College Choices: Parental Involvement and Latino Students

Hello Hispanic Pundit readers! Hispanic CREO – real name, Anne – guestblogging for the first time today. I’ll be dropping in occasionally to comment on some of the educational issues currently affecting the Latino community. If you like what you read, please visit my blog, The Daily Grito. Also, leave comments – they’re great!

Today’s topic: Latino Parental Involvement in College-Related Decisions

More than a third of Latino college freshman report that their parents are involved “too little” in their college-related decisions, according to a report published yesterday by The Higher Education Research Institute (HERI). The report, which surveyed over 270,000 students across the country, revealed that 32% of Hispanic freshman desire greater parental involvement in dealing with college officials, and 43% of students want more parental help in choosing college courses and college activities.

It’s no secret that parental involvement increases academic performance in elementary and secondary schools, but scant research has been conducted to evaluate the effects of parental involvement on the academic achievement of college students. In fact, while researching this post, I could not find a single study that evaluated college students’ academic achievement in relation to parental involvement.

So, what does the HERI study mean for Latino students? Well, firstly, it offers some motivation for parents to become more involved in their children’s college choices. Even if we don’t yet have research to say so, there is little doubt that parental involvement yields positive results. Of course, this is not something that parents can necessarily “go alone.” Today, 49% of Latino college students are first generation college students – which means that their parents need information and support about how to navigate the college system and help their children be successful in higher education. This is a good prospect for non-profit organizations – perhaps the College Parents of America – as well as colleges and universities.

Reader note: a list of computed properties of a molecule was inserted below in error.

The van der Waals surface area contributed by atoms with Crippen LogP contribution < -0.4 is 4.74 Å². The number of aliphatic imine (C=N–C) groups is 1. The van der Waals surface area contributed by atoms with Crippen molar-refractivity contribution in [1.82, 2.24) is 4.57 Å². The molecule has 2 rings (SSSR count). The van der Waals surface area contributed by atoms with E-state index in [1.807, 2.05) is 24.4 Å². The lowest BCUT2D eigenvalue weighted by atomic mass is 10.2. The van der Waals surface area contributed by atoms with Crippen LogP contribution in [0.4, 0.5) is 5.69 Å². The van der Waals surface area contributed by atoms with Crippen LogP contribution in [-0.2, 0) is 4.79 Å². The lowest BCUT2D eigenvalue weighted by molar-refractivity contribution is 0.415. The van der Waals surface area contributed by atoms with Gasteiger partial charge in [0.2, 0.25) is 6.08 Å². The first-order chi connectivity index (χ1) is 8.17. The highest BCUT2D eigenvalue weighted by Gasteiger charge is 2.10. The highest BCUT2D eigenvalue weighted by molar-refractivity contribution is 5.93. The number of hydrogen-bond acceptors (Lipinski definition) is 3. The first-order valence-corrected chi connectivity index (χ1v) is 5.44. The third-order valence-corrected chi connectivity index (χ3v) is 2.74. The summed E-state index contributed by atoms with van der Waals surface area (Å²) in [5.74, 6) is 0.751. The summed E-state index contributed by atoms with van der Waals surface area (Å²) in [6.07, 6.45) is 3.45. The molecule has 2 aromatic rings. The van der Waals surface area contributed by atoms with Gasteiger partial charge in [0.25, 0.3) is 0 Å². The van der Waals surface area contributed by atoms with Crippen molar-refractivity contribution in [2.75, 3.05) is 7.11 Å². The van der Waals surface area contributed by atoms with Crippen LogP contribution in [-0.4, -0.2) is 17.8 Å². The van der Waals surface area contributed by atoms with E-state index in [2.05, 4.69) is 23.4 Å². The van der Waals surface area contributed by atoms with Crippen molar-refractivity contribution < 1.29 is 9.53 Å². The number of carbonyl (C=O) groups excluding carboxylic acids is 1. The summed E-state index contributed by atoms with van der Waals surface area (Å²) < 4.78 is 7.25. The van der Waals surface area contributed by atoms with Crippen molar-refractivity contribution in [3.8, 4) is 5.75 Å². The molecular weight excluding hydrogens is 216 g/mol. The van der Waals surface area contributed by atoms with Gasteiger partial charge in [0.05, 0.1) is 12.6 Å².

Secondly, the research indicates that even with increased parental support, Latino students may need more general assistance to make important decisions about their college careers. This is where colleges and universities come in. As the Latino population grows and more Hispanic students enter college, institutions of higher learning will have to adapt to serve the needs of these students – especially first generation college students. Orientation programs for minority students, personalized and intensive academic counseling and peer support groups are all good starting points and can offer many benefits to Latinos in college.

With greater parental involvement and institutional support, we can begin to increase the number of Latino students who make good choices about college – and make themselves successful graduates.

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